(3) if he will reinstate Alun Evans to his duties as Director of Communications of his Department; 
(4) if Miss Jo Moore's contract as special adviser at his Department was her only employment contract as at 1 October; 
(5) when Sir Richard Mottram was informed of the Secretary of State's verbal reprimand of Jo Moore, special adviser; 
(6) what the division of responsibility and powers is between himself and the Permanent Secretary to move staff and vary duties within his Department; 
(7) who, in addition to Alun Evans, Director of Information at his Department, received the recently published e-mail from Miss Jo Moore of 11 September; 
22 Oct 2001 : Column: 92W
(9) who took the decision to move Alun Evans, Director of Communication at his Department, from his duties; and who had previously been consulted prior to the decision; 
(10) what information Miss Jo Moore requested Alun Evans, Director of Communications at the Department of Transport, to release to the media during (a) July, (b) August and (c) September about (i) Bob Kiley, London Transport Commissioner and (ii) the manner in which the report of London Underground commissioned by Parsons Brinckerhoff had been prepared and drafted; and if he will make a statement; 
(11) what the salary is of Alun Evans, until recently Director of Communications at his Department; 
(12) what the salary of his adviser Miss Jo Moore is; and what are the contractual hours worked;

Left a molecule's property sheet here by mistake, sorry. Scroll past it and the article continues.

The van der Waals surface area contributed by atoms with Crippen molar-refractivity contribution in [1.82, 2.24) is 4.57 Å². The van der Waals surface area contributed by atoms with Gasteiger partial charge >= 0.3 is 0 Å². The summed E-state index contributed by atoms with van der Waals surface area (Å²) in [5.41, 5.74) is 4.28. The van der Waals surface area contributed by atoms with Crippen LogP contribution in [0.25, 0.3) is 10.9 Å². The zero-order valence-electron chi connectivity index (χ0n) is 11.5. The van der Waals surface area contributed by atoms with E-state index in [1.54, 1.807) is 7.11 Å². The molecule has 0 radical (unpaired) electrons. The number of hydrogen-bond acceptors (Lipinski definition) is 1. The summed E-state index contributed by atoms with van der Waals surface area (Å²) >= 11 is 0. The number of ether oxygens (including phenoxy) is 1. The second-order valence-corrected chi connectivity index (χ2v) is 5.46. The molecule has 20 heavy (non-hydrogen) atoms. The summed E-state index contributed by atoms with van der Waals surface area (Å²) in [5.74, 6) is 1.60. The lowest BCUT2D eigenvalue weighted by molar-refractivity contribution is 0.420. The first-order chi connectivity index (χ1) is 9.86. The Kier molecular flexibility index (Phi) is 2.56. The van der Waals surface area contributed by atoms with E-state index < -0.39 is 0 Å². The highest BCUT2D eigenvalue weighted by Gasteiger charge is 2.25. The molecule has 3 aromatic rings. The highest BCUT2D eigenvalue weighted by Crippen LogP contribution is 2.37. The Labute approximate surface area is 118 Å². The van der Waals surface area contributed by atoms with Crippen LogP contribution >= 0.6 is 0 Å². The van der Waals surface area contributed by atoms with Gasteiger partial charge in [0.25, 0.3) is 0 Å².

(13) what duties Alun Evans, the former Director of Communication at his Department, will fulfil on 17 October. 
Mr. Byers [holding answer 17 October 2001]: The Permanent Secretary is responsible to me for ensuring that the Department is effectively and efficiently organised and staffed. He does so within the framework of the rules governing civil service recruitment and promotion. The Permanent Secretary is responsible for discussing with senior staff their career development and timing of moves from one appointment to another. No representations have been made by any trade union in connection with Mr. Evans's move.
When Mr. Evans took up appointment as Director of Communication it was envisaged that he would move back into policy work in the civil service in due course. This he has now done. He has taken up post, working with Dr. Iain Anderson as head of the secretariat on his inquiry into the foot and mouth outbreak.